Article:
Anglicans around the world have been responding to the appointment of the Right Reverend Justin Welby as the next Archbishop of Canterbury.
The 56-year-old Bishop of Durham replaces Rowan Williams, who steps down in December after 10 years in the post.
The Archbishop of Canterbury is the spiritual leader of the 80 million-strong Anglican Communion - with communities in in 165 countries.
Here is a selection of responses from the global Anglican Church:
Nigeria - By Will Ross in Lagos
If Bishop Welby wants a frank report card on the state of the Anglican Church he can get it from Bishop Nicholas Okoh, the Primate of the Church of Nigeria.
He described it as "grievously disunited" and said attending church meetings was like "working in a police state with agents all over the place trying to catch people with their words".
The Anglican Church says it has some 18 million followers in Nigeria and the new Archbishop of Canterbury will have to tread very carefully on the controversial issues of homosexual priests and same-sex marriage if he wants to ensure rifts do not deepen further.
"Handle with care" seems to be the Nigerian warning: Moves to allow these would not be accepted here and would further increase the possibility of liberals and conservatives formally splitting.
There does, however, appear to be a growing acceptance here that the ordination of women bishops is inevitable.
Malawi - By Raphael Tenthani in Blantyre
Malawi's one million Anglicans have welcomed the appointment.
"It's exciting news for Anglicans in Malawi," said Bishop Brighton Malasa of Upper Shire, the chairman of the Anglican Church in Malawi.
"I have interacted with the Most Reverend and Right Honourable Justin Welby personally; he is a good man, a humble person, so cool, I think he himself must be most humbled by this appointment."
"Others are calling it 'risk taking' to have such a fresh face to head the global church but that's how God works," the bishop told the BBC in a telephone interview from his base in the eastern district of Zomba.
He said the new Archbishop of Canterbury would have to grapple with challenges including the controversy surrounding the ordination of homosexual men and women bishops in the Church, Malawi's third largest Christian community after Catholics and Presbyterians.
Malawi has some of the world's harshest laws against homosexuality, with "unnatural acts, gross indecency and carnal knowledge against the order of nature" laws carrying maximum prison sentences of 14 years.
Malawi's Anglicans were divided when a pro-gay rights British bishop, Nicholas Henderson, was appointed to head a diocese in the largely conservative southern African country. His appointment was reversed after protracted protests.
Kenya - By David Okwembah in Nairobi
The head of the Anglican Church in Kenya, Archbishop Eliud Wabukala, welcomed Bishop Welby's appointment, saying he would take the Church back to the teachings of the Bible.
The Kenyan Church was among those opposed to the ordination of the gay bishops, joining other Anglican congregations in threatening to withdraw from the mother Church.
Biblical teachings were clear on what union the Church should celebrate, said Archbishop Wabukala.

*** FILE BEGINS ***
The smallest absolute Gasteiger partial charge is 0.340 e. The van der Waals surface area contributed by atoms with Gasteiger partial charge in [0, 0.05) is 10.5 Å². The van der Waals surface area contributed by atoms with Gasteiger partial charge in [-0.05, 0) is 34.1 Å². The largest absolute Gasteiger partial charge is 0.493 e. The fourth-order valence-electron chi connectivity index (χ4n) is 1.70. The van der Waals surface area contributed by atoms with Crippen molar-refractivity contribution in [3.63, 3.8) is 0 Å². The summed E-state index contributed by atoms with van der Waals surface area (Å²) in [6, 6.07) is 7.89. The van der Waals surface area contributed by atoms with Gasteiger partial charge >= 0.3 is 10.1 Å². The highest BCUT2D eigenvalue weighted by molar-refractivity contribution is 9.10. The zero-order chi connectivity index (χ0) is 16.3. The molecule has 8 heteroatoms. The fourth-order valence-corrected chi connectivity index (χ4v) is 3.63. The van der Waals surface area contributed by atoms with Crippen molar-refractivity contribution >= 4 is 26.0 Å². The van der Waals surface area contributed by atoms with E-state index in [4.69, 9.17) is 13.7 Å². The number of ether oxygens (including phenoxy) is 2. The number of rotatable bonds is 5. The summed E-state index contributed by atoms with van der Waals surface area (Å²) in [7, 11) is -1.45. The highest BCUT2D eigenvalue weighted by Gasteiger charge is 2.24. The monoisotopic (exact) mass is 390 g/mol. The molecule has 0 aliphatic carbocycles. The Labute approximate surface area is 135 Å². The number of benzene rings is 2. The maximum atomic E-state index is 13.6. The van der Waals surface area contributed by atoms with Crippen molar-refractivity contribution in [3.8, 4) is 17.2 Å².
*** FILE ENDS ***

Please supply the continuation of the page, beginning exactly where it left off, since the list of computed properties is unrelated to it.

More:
"He's a man I know well having worked together with him when I was the bishop for Bungoma in setting up development projects," he said.
One Anglican adherent wondered why the Church had overlooked the Archbishop of York Dr John Sentamu, who hails from neighbouring Uganda and for whom many in Kenya had been rooting.
But some Kenyans did not seem to know the new head of the Church - including some working at the Anglican secretariat in Nairobi. Many of them wanted to know the position of the new head of the Church on the ordination of gay bishops and same-sex marriage.
United States - By Jane Little in Washington
The appointment of Justin Welby has been welcomed by the American Episcopal church.
The 105th Archbishop of Canterbury has his work cut out to heal the bitter divisions in the global Anglican Communion, which are nowhere more apparent than over the fraught issue of homosexuality.
It was its election of Gene Robinson - an openly gay man - as the Bishop of New Hampshire in 2003, that prompted the crisis in the Anglican Communion.
Bishop Robinson, who is to retire early, in 2013, citing the pressure of the backlash against him (which has included death threats), called Justin Welby an "immensely likeable and sensible man".
He added that it showed the Church of England was "thinking outside the box, which is exactly what is needed, and it would be a breath of fresh air for the Anglican Communion".
The leader of America's two million Episcopalians, the Most Reverend Katharine Jefferts Schori, also welcomed the move.
"I give thanks for his appointment and his willingness to accept this work in which I know his gifts of reconciliation and discernment will be abundantly tested," she said.
The American Church itself will be calling on Justin Welby's apparent gifts as a mediator.
Three years ago, North American traditionalists broke away from the US Episcopal church to set up their own network under the authority of the Anglican Church in Nigeria.
There have been lawsuits in US dioceses over church property, and much recrimination.
Bishop Julian Dobbs of the traditionalist Convocation of Anglicans in North America, said he was "excited" by Justin Welby's experience and engagement with the church in Nigeria.
And in a nod to aspirations to be recognised as an independent Anglican Church in the US, he added that he "would welcome dialogue with him with regard to our place in the communion".